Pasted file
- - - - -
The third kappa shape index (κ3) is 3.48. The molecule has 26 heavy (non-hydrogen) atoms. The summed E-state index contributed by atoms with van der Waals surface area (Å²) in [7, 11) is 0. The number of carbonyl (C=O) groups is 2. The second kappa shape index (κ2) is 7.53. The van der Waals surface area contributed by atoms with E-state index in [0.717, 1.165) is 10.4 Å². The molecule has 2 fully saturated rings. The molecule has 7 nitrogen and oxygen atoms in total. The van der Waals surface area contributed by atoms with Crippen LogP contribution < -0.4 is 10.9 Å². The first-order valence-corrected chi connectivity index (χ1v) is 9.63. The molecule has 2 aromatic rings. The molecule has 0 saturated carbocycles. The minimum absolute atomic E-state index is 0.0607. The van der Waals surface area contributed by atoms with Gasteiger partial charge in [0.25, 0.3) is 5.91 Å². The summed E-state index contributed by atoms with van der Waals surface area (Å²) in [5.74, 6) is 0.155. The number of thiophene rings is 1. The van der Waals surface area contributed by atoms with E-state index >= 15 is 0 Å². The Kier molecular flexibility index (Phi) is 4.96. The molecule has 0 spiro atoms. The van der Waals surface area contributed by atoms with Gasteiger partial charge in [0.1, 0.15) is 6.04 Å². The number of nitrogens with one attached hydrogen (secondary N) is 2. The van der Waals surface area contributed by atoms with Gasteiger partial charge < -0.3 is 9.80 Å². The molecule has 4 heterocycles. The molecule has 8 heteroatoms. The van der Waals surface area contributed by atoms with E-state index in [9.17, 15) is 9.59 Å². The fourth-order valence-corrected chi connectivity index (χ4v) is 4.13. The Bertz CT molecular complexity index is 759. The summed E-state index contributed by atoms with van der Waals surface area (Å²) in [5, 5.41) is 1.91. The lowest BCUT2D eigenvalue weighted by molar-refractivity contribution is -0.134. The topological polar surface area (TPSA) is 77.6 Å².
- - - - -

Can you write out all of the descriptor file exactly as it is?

The third kappa shape index (κ3) is 3.48. The molecule has 26 heavy (non-hydrogen) atoms. The summed E-state index contributed by atoms with van der Waals surface area (Å²) in [7, 11) is 0. The number of carbonyl (C=O) groups is 2. The second kappa shape index (κ2) is 7.53. The van der Waals surface area contributed by atoms with E-state index in [0.717, 1.165) is 10.4 Å². The molecule has 2 fully saturated rings. The molecule has 7 nitrogen and oxygen atoms in total. The van der Waals surface area contributed by atoms with Crippen LogP contribution < -0.4 is 10.9 Å². The first-order valence-corrected chi connectivity index (χ1v) is 9.63. The molecule has 2 aromatic rings. The molecule has 0 saturated carbocycles. The minimum absolute atomic E-state index is 0.0607. The van der Waals surface area contributed by atoms with Gasteiger partial charge in [0.25, 0.3) is 5.91 Å². The summed E-state index contributed by atoms with van der Waals surface area (Å²) in [5.74, 6) is 0.155. The number of thiophene rings is 1. The van der Waals surface area contributed by atoms with E-state index >= 15 is 0 Å². The Kier molecular flexibility index (Phi) is 4.96. The molecule has 0 spiro atoms. The van der Waals surface area contributed by atoms with Gasteiger partial charge in [0.1, 0.15) is 6.04 Å². The number of nitrogens with one attached hydrogen (secondary N) is 2. The van der Waals surface area contributed by atoms with Gasteiger partial charge < -0.3 is 9.80 Å². The molecule has 4 heterocycles. The molecule has 8 heteroatoms. The van der Waals surface area contributed by atoms with E-state index in [9.17, 15) is 9.59 Å². The fourth-order valence-corrected chi connectivity index (χ4v) is 4.13. The Bertz CT molecular complexity index is 759. The summed E-state index contributed by atoms with van der Waals surface area (Å²) in [5, 5.41) is 1.91. The lowest BCUT2D eigenvalue weighted by molar-refractivity contribution is -0.134. The topological polar surface area (TPSA) is 77.6 Å².